What laws are there about personal property that is stored on somebody else’s property?

UPDATED: Sep 30, 2022

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What laws are there about personal property that is stored on somebody else’s property?

My neighbor has been storing a pile of firewood on my property for 2 months. I told him that he needed to move it (3 days from now). Can I say it was abandoned after that date (since he had notice of when it needed to be moved) and take possession?

Asked on November 13, 2015 under Real Estate Law, Iowa


SJZ, Member, New York Bar / FreeAdvice Contributing Attorney

Answered 7 years ago | Contributor

If it was indisputably on your property--e.g. you had let your neighbor store the wood on your land or in your shed, etc., and there is no question, or disagreement, or dispute about whose land it is--then you could provide him written notice, sent some way or ways you can prove delivery, giving him 30 days to remove it and stating that if it were not removed by then, you would consider it abandoned and dispose of it.
But from what you write, it appears that the wood is on land that the neighbor thinks is his--you may have had the property surveyed, but if he disputes that the survery is correct or that this is your land, you can't unilaterally assume that it is your land. (Or consider: if you could do this, then the neighbor could produce a surey showing that land you think is your is actually his and claim it.) In this case, if there is dispute over the boundary, you need to file a legal action for a "declaratory judgment" in which a judge will look at the deeds, surveys, etc. and decide where the boundaries are. In the context of that action, the judge could also order that anything on your land be moved.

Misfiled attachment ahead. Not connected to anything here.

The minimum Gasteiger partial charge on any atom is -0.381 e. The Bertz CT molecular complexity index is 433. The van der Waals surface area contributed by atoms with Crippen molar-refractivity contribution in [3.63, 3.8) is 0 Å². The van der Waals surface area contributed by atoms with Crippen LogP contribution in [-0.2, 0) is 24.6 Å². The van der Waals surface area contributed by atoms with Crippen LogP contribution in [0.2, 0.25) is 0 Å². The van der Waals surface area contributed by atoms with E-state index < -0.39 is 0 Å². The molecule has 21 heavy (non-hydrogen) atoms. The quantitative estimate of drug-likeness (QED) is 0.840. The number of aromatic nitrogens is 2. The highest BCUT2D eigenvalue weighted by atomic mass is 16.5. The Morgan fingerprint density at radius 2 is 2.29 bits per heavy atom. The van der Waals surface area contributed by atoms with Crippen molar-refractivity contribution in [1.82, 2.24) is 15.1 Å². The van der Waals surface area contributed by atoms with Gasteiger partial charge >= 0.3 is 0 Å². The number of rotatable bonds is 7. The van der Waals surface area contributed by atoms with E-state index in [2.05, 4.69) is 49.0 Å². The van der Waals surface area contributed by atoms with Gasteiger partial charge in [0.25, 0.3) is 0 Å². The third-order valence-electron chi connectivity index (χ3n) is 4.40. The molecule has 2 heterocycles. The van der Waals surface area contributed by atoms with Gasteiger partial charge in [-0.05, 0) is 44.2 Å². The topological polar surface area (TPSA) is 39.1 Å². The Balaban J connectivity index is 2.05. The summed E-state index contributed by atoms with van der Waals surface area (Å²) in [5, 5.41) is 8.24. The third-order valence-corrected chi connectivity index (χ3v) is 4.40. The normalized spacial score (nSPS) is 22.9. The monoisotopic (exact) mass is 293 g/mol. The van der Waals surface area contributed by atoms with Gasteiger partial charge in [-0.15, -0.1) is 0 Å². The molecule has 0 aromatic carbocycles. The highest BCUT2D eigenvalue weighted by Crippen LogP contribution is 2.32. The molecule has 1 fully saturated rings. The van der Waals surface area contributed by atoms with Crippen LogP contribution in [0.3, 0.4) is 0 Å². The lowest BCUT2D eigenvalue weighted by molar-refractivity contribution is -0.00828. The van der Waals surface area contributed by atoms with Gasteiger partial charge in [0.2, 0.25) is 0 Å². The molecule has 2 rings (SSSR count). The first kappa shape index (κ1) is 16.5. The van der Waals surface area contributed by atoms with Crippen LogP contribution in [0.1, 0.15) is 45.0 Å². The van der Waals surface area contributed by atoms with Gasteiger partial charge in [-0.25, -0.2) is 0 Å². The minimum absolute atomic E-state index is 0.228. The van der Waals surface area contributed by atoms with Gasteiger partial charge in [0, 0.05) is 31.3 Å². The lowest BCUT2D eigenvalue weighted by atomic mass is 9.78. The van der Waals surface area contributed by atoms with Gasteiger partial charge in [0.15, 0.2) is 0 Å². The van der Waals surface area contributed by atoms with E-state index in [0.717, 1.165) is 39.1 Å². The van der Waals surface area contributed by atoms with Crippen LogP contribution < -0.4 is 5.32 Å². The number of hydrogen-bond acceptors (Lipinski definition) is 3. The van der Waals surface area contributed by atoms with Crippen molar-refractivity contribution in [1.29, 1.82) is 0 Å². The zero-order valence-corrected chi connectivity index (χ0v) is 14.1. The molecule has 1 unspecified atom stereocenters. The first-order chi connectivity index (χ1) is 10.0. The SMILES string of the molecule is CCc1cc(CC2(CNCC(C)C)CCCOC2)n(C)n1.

IMPORTANT NOTICE: The Answer(s) provided above are for general information only. The attorney providing the answer was not serving as the attorney for the person submitting the question or in any attorney-client relationship with such person. Laws may vary from state to state, and sometimes change. Tiny variations in the facts, or a fact not set forth in a question, often can change a legal outcome or an attorney's conclusion. Although AttorneyPages.com has verified the attorney was admitted to practice law in at least one jurisdiction, he or she may not be authorized to practice law in the jurisdiction referred to in the question, nor is he or she necessarily experienced in the area of the law involved. Unlike the information in the Answer(s) above, upon which you should NOT rely, for personal advice you can rely upon we suggest you retain an attorney to represent you.

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